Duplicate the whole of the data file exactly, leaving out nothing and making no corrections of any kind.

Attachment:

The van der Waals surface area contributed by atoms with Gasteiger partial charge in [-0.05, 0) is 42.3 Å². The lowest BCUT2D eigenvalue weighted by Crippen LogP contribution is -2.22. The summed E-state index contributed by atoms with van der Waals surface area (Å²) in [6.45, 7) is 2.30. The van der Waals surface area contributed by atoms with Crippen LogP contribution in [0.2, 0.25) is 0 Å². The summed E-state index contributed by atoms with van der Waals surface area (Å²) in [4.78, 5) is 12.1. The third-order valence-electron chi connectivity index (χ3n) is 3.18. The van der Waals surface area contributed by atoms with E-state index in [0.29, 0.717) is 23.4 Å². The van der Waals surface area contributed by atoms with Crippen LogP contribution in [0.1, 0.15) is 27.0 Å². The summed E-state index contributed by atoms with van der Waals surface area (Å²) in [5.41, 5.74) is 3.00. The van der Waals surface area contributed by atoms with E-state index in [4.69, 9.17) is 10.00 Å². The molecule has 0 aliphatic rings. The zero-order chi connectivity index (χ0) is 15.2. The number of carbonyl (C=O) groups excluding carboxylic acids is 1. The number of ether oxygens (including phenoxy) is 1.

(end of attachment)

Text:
The van der Waals surface area contributed by atoms with Gasteiger partial charge in [-0.05, 0) is 42.3 Å². The lowest BCUT2D eigenvalue weighted by Crippen LogP contribution is -2.22. The summed E-state index contributed by atoms with van der Waals surface area (Å²) in [6.45, 7) is 2.30. The van der Waals surface area contributed by atoms with Crippen LogP contribution in [0.2, 0.25) is 0 Å². The summed E-state index contributed by atoms with van der Waals surface area (Å²) in [4.78, 5) is 12.1. The third-order valence-electron chi connectivity index (χ3n) is 3.18. The van der Waals surface area contributed by atoms with E-state index in [0.29, 0.717) is 23.4 Å². The van der Waals surface area contributed by atoms with Crippen LogP contribution in [0.1, 0.15) is 27.0 Å². The summed E-state index contributed by atoms with van der Waals surface area (Å²) in [5.41, 5.74) is 3.00. The van der Waals surface area contributed by atoms with E-state index in [4.69, 9.17) is 10.00 Å². The molecule has 0 aliphatic rings. The zero-order chi connectivity index (χ0) is 15.2. The number of carbonyl (C=O) groups excluding carboxylic acids is 1. The number of ether oxygens (including phenoxy) is 1.